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NAY, LADY, ASK ME NOT TO DWELL.
BY NATHANIEL GREENE.
Nay, lady, ask me not to dwell
Upon the theme you gave;
I could but hope to save
In earlier and in happier days,
When life was bright and new,
And felt and wrote like you.
Alas, it is a saddening thought
That life's delightful spring,
So soon should spread its wing-
But thus it is ;-and memory
The Indian summer of the soul,
That kindly comes again-
MY FATHER DIED ERE I COULD TELL.
BY SUMNER L. FAIRFIELD.
My father died ere I could tell
The love my young heart felt for him: My sister like a blossom fell ;
Her cheek grew cold, her blue eye dim,
When she was dearest unto me;
Were beautiful as Araby.
And, one by one, the friends of youth
Departed to the land of dreams : And soon I felt that friends, in sooth,
Were few as flowers by mountain streams; And solitude came o'er me then,
And early I was taught to treasure Lone thoughts in glimmering wood and glen;
Now they are mine in utmost measure.
But boyhood's sorrows, though they leave
Their shadows on the spirit's dial, Cannot by their deep spell bereave
They herald but a darker trial; And such 'tis mine e'en now to bear
In the sweet radiance of thine eye, And 'tis the wildness of despair
To paint vain love that cannot die.
Yet thus it must be- like the flower,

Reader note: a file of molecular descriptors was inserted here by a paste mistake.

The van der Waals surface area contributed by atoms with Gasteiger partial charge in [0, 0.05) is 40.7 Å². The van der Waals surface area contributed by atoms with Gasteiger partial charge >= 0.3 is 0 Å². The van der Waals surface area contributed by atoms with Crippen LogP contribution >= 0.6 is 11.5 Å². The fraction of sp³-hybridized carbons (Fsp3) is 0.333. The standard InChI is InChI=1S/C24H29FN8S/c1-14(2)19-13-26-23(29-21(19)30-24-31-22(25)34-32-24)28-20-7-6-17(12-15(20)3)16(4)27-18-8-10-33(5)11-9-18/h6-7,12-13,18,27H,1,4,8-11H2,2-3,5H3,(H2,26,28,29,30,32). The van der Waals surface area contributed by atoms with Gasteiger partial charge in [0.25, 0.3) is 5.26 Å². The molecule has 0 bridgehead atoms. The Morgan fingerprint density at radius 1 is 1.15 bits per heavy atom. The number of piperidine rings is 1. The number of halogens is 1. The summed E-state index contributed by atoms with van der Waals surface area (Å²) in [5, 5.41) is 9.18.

That sheds amid the dusky night The
rays it drank at midday hour, My spirit pours abroad its light, When all the beauty and the bloom,
The blessedness of love hath gone, And left the darkness of the tomb,
Upon the glory of its throne.
The hour hath comemit cannot part
Deterring pride—one hurried deed Hath fixed its seal upon my heart,
And ever it must throb and bleed, Till life, and love, and anguish o'er,
The spirit soars to its first birth, And meets on heaven's own peaceful shore
The heart it loved too well on earth.
BY WILLIAM THOMPSON BACON.
“I LOVE thee, Fanny Willoughby,
And that's the why, ye see,
And cannot let thee be;
And O! you may depend on't,
And that will be the end on't.
“I love thy form, I worship it,
To me it always seems As if it were the counterfeit
Of some I've seen in dreams;
An angel by my side,
You will not be my bride.
“I love the golden locks that glow
About that brow of thine;
But now, they are divine;
The finest under heaven; They're like the bolted clouds, that flush
The sky of summer's even.
“I love thy clear and hazel eye
They say the blue is fairer; And I confess that formerly
I thought the blue the rarer; But when I saw thine eye so clear,
Though perfectly at rest, I did kneel down, and I did swear
The hazel was the best.
“I love thy hand so pale and soft,
The which, in days ‘lang syne,' Ye, innocent as trusting, oft
Would softly clasp in mine; I thought it sure was chiseled out
Of marble by the geniuses, The which the poets rant about,
The virgins and the Venuses.
“I love the sounds that from thy lip
Gush holily and free,
And prattle to the sea;
To hearts by sorrow riven,
That music comes from heaven.
“Now listen, Fanny Willoughby,
To what I cannot keep, My days ye rob of jollity,
My nights ye rob of sleep;